Here are some tips you can share with students to help empower them to take control of their education:

  • Give students tips on avoiding publishing
  • Share resources on work-life balance
  • Provide students with tools on how to better manage time
  • Help students become intentional about their weight. You can provide them with assessments that can help them better understand how they learn. (Check out the Learning Contact List (LCI) via Let Me learn).
  • Share school / university resources.
  • Educate students on the importance of, and how to, build strong support systems and networks.
  • Teach students how to create SMART goals.
  • Encourage students to look honestly at the people and activities in their lives. Then ask them personally to assess what / who might be best to cut against keeping it in order to achieve those SMART goals.

  1. Learn Communication Skills

It takes courage to do something when you are scared or to press on if there is pain and sadness. It is important to let students know that they are valuable and can use their voice to make a difference. By teaching students how to speak up, you empower them to make a difference in their lives and the lives of others – and that often takes a lot of courage. In today’s society, the next generation must be heard in line. They face extreme levels of violence and rage, but the power of speech can change that and create a positive movement. As a teacher, you can also teach your students how to speak out on less social, but still critical, aspects of student life; for example, how to speak up for a promotion or say no to outside tasks that don’t fit their goals.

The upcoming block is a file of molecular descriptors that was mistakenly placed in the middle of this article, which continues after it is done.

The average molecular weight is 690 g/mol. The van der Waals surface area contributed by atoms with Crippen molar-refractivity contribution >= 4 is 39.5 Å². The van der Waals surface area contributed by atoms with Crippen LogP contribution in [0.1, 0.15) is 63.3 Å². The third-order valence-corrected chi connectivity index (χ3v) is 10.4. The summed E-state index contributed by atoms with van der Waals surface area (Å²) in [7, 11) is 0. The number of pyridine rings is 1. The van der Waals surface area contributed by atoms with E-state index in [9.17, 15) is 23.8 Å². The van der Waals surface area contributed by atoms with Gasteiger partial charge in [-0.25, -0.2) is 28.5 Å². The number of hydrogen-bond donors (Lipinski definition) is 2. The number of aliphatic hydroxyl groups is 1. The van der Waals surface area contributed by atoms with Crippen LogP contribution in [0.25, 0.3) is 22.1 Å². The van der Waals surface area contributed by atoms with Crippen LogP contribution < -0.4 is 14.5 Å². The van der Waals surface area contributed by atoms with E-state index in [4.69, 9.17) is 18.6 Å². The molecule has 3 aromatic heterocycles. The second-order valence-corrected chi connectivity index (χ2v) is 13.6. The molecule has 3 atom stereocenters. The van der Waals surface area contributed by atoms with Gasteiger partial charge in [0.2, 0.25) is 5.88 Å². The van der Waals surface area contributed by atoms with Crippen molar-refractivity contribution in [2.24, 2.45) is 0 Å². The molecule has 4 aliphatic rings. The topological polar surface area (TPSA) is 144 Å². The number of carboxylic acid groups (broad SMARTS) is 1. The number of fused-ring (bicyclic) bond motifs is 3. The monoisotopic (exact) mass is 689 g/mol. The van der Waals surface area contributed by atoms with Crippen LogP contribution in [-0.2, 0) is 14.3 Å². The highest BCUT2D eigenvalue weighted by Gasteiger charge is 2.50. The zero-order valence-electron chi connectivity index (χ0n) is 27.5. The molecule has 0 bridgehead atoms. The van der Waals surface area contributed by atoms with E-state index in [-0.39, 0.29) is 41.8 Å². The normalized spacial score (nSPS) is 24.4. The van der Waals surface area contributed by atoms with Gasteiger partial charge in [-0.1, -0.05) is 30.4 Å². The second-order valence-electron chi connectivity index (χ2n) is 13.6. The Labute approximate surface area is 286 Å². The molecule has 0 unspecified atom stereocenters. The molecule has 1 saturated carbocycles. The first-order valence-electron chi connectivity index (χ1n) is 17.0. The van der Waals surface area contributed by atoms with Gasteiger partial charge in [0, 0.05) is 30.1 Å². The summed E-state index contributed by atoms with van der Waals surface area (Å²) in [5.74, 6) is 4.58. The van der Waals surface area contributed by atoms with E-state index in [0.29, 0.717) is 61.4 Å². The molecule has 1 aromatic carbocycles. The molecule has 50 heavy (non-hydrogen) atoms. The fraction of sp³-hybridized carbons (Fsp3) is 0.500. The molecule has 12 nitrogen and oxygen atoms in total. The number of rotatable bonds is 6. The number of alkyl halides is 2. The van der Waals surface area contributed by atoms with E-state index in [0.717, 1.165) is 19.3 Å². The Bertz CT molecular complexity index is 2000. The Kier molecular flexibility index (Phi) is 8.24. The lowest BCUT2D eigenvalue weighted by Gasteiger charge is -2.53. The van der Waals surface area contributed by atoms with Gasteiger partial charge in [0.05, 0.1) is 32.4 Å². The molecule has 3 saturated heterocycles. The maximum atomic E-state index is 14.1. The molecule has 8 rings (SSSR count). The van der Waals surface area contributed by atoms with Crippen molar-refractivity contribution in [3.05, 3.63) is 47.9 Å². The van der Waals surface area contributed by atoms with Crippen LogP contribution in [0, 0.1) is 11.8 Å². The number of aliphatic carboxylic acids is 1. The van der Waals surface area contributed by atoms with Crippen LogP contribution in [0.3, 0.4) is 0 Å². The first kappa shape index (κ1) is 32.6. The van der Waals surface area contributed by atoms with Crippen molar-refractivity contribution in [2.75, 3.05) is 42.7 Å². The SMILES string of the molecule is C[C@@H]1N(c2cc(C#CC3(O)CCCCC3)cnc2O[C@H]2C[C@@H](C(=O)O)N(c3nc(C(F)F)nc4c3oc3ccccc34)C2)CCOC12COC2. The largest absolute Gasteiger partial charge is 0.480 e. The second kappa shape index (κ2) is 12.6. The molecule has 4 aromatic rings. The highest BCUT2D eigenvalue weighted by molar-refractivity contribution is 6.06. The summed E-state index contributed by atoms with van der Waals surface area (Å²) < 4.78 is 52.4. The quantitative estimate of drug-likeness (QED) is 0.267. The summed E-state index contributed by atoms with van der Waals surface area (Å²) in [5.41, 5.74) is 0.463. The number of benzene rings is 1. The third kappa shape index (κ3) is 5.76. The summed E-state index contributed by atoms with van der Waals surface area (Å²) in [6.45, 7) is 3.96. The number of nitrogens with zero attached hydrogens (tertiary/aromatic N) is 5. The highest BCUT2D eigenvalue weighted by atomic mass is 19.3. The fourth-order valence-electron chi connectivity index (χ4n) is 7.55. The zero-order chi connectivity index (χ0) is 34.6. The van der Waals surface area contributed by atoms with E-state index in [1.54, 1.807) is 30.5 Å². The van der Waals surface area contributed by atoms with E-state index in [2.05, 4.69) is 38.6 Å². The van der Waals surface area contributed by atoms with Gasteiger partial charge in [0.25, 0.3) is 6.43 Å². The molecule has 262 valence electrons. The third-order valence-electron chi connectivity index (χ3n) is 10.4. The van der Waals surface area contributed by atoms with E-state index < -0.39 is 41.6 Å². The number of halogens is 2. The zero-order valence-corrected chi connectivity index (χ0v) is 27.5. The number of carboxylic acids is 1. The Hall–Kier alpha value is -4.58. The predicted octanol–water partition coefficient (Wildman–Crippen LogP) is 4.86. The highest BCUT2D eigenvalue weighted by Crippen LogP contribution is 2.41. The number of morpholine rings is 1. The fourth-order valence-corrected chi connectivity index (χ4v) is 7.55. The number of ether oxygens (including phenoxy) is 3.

Here are some ways you can help students improve their communication:

  • Educate students on the importance of various communication styles (formal, informal, verbal, non-verbal).
  • Give tips on how to use social media – alongside pros and cons.
  • Please give guidance on how to listen and the value of patience.
  • Educate students on how some words can be considered to have self-doubt. (For example, watching how often a student leads with “I believe” or “I feel” when discussing or business).
  • Model being respectful and discuss the importance of having an open mind.
  • Give feedback on how to be clear and concise, but still answer a question significantly.
  • Share resources, such as books, articles and videos on how to communicate confidently.

By boosting students’ levels of courage, we help them persevere through the trials and tribulations that life throws at them as they take a leap of faith to improve their lives. As we promote courage, we also build confidence. Courage and confidence are two key ingredients to help our students reach their goals, achieve dreams and achieve their degrees. It is in these incredible students and their achievements that we are fortunate enough as teachers to leave a little bit of our legacy, left behind.